'Fright Night' stars share beers, barbs in Austin
"Fright Night" stars Anton Yelchin and Christopher Mintz-Plasse stopped by the Alamo Drafthouse South this week for a special screening of their remake of the 1985 cult classic.
The Tuesday screening closed a circle in a sense for Yelchin. He originally met director Craig Gillespie ("Lars and the Real Girl") in Austin to talk about "Fright Night," when the filmmaker was in town to shoot the pilot for Showtime's "United States of Tara."
In the horror film that opens today, Yelchin and Mintz-Plasse play friends whose relationship has been strained to the breaking point due to the social climbing of Yelchin's Charley. Embarrassed by his unapologetically nerdy friend, Ed (Mintz-Plasse), Charley ignores his former Live Action Role Playing partner, as he attempts to woo the gorgeous Amy (Imogen Poots) and earn a place of distinction with the school's in-crowd.
Ed's insistence that Charley's mysterious neighbor Jerry (Colin Farrell) is a vampire serves as the tipping point for an increasingly aggravated and arrogant Charley. But Charley soon realizes his paranoid friend had good reason to be horrified by the pasty, dark-haired Lothario new to the neighborhood.
The film escalates into a battle for lost souls, as Jerry terrorizes Charley, his girlfriend and his mother (Toni Collette). Despite the graphic 3D thrills and supernatural terrors, much of the tension in "Fright Night" derives from the relationship between Charley and Ed, as the newly minted popular student realizes that his understanding of maturation has been perverted by social pressures and his own arrogance.
"That relationship (between Charley and Ed) was very useful in structuring the character for me," Yelchin said at the Highball. "He realizes he sort of jeopardized what was important to him and spends the rest of the film trying to get that back. He realizes he sacrificed his values when he didn't really have to at all and was sort of blind to what was important. It was just a clear arch, which is a credit to Marti's (Noxon) script."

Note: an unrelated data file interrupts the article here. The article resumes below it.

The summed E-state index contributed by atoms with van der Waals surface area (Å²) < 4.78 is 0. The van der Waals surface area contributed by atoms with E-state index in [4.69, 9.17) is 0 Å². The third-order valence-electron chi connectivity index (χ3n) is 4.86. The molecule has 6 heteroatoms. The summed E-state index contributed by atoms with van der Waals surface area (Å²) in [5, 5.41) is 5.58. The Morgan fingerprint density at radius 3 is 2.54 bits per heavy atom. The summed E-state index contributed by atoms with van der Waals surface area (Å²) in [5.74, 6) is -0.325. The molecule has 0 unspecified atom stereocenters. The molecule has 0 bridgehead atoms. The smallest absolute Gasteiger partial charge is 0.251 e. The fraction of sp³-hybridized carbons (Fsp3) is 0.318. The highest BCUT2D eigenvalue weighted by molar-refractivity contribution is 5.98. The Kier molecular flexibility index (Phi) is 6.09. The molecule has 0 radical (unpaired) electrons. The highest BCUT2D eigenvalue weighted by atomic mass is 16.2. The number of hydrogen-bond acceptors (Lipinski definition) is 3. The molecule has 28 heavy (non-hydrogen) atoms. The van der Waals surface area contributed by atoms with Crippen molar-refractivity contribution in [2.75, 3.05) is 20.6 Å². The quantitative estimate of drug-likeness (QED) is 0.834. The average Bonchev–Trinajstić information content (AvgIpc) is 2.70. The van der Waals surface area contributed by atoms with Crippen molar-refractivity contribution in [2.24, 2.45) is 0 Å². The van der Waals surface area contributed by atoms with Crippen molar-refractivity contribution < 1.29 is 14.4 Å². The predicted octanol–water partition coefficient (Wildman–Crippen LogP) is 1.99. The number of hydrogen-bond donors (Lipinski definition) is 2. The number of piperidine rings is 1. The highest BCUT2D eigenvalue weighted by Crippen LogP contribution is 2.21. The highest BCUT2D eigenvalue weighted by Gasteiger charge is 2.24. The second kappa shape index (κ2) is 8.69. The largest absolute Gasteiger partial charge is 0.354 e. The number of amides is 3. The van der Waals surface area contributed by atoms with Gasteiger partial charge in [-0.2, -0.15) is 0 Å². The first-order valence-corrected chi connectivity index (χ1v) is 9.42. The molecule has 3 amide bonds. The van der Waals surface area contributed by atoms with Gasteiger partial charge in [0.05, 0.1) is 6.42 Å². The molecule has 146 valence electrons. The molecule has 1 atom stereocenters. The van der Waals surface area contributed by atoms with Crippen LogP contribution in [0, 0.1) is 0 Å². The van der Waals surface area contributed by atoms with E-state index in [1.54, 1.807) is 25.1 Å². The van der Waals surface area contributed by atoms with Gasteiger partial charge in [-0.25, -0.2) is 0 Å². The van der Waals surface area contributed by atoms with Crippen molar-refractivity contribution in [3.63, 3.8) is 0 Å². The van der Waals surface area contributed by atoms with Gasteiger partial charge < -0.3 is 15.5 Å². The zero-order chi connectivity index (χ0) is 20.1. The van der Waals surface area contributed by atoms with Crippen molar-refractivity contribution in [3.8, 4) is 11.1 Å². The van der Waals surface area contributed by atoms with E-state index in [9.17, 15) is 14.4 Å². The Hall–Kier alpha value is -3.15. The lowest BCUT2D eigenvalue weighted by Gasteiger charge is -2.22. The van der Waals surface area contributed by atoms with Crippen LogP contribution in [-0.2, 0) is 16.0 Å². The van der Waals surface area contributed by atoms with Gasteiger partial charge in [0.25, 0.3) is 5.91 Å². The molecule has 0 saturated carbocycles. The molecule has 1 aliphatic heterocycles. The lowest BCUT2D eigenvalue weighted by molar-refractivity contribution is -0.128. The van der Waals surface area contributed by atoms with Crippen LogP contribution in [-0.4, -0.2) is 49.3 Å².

Drinking beers while exchanging sarcastic quips and half-sincere compliments, Yelchin and Mintz-Plasse display a casual ease with one another in person that translates to the screen. Mintz-Plasse, best known as McLovin from "Superbad," oddly adopts an Indian accent as he shares a wandering anecdote about the time Yelchin's Russian mother first met Farrell. The story draws a bemused scoff and rebuke from Yelchin, who was last in Austin for the world premiere of his film "The Beaver."
The comfortable back-and-forth between the 22-year-old actors echoes the improvisation they say Gillespie allowed them to bring to the set. Yelchin came to the "Fright Night" shoot directly from the romantic drama "Like Crazy," which opens in November, and he says the freedom Gillespie allowed instantly made him comfortable.
"'Like Crazy' probably more than anything influenced me on this because it was an improv film; so I was just really into not caring about the lines," Yelchin said. "Luckily this guy and that guy (points to Mintz-Plasse and "Fright Night" actor Dave Franco, who entered midinterview), and pretty much everyone else were down with that. Especially Craig. It was really Craig's choice whether he allows us to go in that direction. But I felt really free because of the way that Craig is. He just sort of appreciates what you can bring to the movie. He casts you, he trusts you and he lets you do what you want to do."